October, 10, 2018
RIU - Increasingly the illicit tobacco network is becoming a threat to national law and order as well as security. Benefitting from access to new markets with different legal and cultural conditions, organised crime has expanded its engagement in illicit trade significantly.
In a recent report on the tobacco industry the Research Intelligence Unit (RIU) said the trade is used extensively by organised crime groups to profit. Given softer penalties compared to higher profits, criminals have developed sophisticated mechanisms to smuggle goods to Sri Lanka. The RIU report says a focus group comprised of various stakeholders involved in prevention and policy making agreed that the growth in the illicit trade of tobacco is serving to increase the spread of organized crime, gangs and criminal activity. “It results in higher social cost in addition to driving the consumption of other forms of drugs.”
Organised crime groups engaging in illicit trade have become very professional in exploiting the different legal frameworks and tax regulations in various countries to their advantage. Additionally, due to the new dimensions the world wide web brings to our daily life and consumption behaviour and the increasing shift of trade markets to the virtual space, national borders do not constitute an obstacle to illicit trade anymore. The internet allows offenders to communicate and coordinate anonymously and across borders.
In the past, the main focus of law enforcement authorities was put on drug trafficking, arms smuggling and human trafficking, which were perceived to pose a more immediate threat. This demonstrates that, while looking for more profitable sources of income, organised crime expands into new markets that are less controlled, have a low risk of detection and where punishment and prosecution pressure are lower.
In Sri Lanka, increased regulation and taxation of the legal industry has resulted in the illicit trade in tobacco. A 40+ percent increase in the price of a cigarette stick in October 2016 made Sri Lankan cigarettes the most expensive in absolute terms in the South-East Asian region and the second most expensive on a PPP basis globally. With this turn of events, Sri Lanka has now emerged as a “high price hot spot” and a prime target for the global illicit tobacco trade.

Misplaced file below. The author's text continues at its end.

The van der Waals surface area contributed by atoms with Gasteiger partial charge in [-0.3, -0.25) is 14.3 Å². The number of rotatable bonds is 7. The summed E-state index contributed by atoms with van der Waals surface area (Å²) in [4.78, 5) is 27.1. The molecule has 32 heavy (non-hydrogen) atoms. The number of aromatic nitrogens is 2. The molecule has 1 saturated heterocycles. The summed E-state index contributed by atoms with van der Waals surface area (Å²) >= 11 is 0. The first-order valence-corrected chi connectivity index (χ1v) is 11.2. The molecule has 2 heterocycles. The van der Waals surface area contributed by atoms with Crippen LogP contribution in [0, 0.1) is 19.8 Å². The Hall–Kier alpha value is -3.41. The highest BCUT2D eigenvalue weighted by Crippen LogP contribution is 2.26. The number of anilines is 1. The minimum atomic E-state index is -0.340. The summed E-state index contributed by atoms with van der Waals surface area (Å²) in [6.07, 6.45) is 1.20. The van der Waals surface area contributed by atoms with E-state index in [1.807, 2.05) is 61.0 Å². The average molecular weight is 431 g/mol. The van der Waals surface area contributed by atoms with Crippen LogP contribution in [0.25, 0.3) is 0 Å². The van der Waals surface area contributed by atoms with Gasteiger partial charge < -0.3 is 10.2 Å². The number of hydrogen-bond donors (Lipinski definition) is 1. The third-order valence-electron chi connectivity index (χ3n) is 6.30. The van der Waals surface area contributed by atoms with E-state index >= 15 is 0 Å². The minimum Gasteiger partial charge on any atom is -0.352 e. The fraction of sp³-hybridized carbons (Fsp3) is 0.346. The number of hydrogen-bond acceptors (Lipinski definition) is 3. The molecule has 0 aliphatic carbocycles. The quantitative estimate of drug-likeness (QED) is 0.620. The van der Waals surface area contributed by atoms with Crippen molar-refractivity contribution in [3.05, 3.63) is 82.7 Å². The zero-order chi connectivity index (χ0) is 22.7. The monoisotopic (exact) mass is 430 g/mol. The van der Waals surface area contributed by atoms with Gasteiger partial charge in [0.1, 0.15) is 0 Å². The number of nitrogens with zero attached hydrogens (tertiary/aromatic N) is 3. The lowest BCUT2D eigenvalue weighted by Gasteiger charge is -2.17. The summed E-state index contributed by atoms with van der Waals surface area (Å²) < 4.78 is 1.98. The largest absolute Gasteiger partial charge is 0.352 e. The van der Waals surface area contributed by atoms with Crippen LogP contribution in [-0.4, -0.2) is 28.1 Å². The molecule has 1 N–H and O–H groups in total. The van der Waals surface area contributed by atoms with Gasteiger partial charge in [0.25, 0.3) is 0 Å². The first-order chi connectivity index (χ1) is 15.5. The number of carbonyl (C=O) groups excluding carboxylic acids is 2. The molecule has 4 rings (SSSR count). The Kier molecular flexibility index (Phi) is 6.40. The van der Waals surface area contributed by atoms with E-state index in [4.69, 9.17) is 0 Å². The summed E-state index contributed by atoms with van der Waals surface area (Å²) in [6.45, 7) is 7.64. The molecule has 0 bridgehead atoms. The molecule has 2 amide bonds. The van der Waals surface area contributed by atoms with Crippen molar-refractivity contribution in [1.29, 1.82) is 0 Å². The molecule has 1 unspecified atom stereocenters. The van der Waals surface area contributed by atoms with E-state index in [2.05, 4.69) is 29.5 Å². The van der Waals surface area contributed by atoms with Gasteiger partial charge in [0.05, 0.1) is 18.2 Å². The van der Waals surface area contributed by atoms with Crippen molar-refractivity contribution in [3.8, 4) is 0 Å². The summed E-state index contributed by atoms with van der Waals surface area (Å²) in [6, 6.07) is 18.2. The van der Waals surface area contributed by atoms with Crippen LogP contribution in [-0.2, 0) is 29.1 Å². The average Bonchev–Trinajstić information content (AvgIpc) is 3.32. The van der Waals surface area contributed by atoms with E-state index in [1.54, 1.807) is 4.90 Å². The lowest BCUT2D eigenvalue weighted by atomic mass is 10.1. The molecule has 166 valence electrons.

RIU’s report which also sheds light on the illicit tobacco market size estimates the illicit cigarettes % (as % of total cigarettes consumption) can be somewhere around 14 -18 percent while share of illicit beedi can be around 26 to 29 percent. Thus, on average 42.8 to 58 million sticks of illicit cigarettes and 122.6 to 146.4 million sticks of illicit beedi are being sold at the local markets per month.
Illicit tobacco enters a country by both air and sea. Traffickers often disguise themselves as inbound tourists and passengers to smuggle cigarettes concealed in baggage through airports. Rising illicit tobacco smuggling is becoming a global concern and many countries have joined the fight against this illegal trade.
Under Article 15 of Framework Convention on Tobacco Control (FCTC) a protocol has been established to prevent illicit trade in tobacco products which states that the convention should deal with all forms of illicit trade in tobacco products, including smuggling, illicit manufacturing and counterfeiting. This was taken to reduce the impact of consuming low quality illicit tobacco products. Sri Lanka became a Party to the WHO FCTC in 2005 and acceded to the Protocol to Eliminate Illicit Trade in Tobacco Products in 2016.
On 27 June 2018, with more than 40 parties, the conditions for the entry into force of the Protocol to Eliminate Illicit Trade in Tobacco Products (the Protocol) were met. Accordingly, the new international treaty came into in to force on 25 September this year. The entry into force of the Protocol is an historical event and will be followed by the first session of the Meeting of the Parties (MOP1) to the Protocol. Taking place in Geneva from 8 to 10 October, it will be the first opportunity for the Parties to the Protocol to discuss its implementation.
However, the SriLankan policy makers are yet to lay down any tangible plans to implement the protocol while there also seems to be no commitment by the government on curbing illicits.
It is evident from the RIU report that an increasing and disproportionate tax structure has incentivised criminals to engage in illicit tobacco trade. Whilst significant progress has been made where health is concerned, RIU notes that recent government measures have created potentially serious economic costs in terms of the loss of revenue to the government as well as negative social costs that are continuing with the growth in smuggling and related criminal activity.
The illicit trade in tobacco, as is noted in a Financial Action Task Force report, has the potential to promote “criminality and corruption within government, which can coincide with an increase in tolerance of criminality, which in turn encourages and attracts national and international crime groups” (FATF 2012).